The New York Knicks have played better basketball since the organization hired Phil Jackson to be their new president of basketball operations.
Their record on the season is 32-43, and a much better 5-3 under Jackson. Well, with Jackson. It's pretty hard to argue he's had anything to do with the improved play.
His job involves personnel decisions, and he didn't assemble this roster. And his presence at games hasn't done much either. Mostly because he just hasn't been at many. In fact, Jackson's only watched two of the eight games New York has played since he was hired.
While some might see that as a sign he's detached, the Knicks' biggest star—Carmelo Anthony—doesn't seem to be too worried about it.
Right now it's about us. I don't think it's about anything he's going to do or change right now. It's about what we do on the basketball court.
He's smart. He knows what he's doing. He's been in this situation before with fighting for spots and trying to win basketball games. So he knows what to expect, and now he's on the outside looking in. I guess he's giving us our space. We're not really concerned about that.
Iannazzone added, "There's also been speculation that he's keeping a low profile to avoid being a distraction." Again, that's something Melo's not sweating:
I don't think he's a distraction. But right now it's about us. I don't think it's about anything he's going to do or change right now. It's about what we do on the basketball court.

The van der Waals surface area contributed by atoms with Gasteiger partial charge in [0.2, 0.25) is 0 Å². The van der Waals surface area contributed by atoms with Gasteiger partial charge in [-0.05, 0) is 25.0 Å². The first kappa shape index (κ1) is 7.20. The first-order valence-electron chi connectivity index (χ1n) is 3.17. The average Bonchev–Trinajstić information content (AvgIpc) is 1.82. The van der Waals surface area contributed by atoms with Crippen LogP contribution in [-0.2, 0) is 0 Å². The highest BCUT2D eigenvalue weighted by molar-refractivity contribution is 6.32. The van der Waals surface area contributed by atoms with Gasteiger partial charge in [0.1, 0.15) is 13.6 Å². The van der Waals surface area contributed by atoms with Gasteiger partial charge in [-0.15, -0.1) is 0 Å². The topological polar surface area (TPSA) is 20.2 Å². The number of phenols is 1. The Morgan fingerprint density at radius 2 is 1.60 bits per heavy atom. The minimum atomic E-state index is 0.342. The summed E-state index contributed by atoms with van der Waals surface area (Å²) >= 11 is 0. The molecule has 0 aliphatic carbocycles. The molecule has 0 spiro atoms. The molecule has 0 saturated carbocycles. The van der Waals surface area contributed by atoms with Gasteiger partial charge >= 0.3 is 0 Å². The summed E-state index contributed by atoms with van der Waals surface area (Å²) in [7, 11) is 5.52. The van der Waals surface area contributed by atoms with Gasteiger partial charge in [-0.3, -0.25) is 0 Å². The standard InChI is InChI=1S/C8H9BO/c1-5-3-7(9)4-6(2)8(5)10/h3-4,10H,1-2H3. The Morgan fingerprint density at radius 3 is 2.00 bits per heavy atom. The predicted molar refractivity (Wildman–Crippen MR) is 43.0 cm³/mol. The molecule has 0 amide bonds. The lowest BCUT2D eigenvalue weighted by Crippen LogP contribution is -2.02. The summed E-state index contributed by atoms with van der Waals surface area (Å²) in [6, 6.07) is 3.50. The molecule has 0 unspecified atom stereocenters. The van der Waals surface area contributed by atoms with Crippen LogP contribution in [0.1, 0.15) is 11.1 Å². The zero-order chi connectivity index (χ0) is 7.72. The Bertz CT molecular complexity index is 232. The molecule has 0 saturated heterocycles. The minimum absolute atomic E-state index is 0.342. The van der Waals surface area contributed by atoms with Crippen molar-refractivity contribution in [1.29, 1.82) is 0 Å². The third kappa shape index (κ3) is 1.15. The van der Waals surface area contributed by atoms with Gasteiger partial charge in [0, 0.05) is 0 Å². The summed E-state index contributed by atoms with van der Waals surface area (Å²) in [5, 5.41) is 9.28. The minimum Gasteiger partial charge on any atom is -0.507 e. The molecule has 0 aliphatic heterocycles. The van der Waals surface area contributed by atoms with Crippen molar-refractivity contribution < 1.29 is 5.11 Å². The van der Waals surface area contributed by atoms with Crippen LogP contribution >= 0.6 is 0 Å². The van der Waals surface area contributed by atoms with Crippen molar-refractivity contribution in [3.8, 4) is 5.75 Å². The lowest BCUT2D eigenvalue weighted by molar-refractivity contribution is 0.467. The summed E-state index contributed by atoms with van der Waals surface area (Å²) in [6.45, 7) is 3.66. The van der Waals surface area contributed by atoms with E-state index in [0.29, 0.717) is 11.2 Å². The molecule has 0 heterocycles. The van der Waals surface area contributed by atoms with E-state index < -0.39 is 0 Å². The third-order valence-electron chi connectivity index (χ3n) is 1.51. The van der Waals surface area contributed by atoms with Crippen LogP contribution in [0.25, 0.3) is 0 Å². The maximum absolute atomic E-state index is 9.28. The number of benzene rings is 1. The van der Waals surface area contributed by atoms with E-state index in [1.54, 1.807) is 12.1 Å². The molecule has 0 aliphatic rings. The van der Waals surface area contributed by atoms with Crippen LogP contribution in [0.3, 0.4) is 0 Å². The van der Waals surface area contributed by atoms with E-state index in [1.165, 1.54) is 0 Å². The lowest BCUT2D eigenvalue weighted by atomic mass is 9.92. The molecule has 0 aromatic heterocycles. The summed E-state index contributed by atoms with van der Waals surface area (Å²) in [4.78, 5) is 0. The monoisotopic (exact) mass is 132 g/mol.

Jackson won't be changing anything right now, mostly because he can't.
It's too late to sign a free agent who'd be allowed to play in the postseason, we're well beyond the trade deadline and firing Mike Woodson with less than a month left in the regular season wouldn't accomplish much.
So Jackson seeming detached is largely a product of his being hired so late in the season.
And even if he still doesn't attend many games next year—Iannazzone cited "some health issues"—you can be sure he'll make an impact on this team before long.
He's already won titles as a player and coach. Over the next few years, we'll get to see if his zen works in the front office as well.
Andy Bailey covers the NBA for Bleacher Report.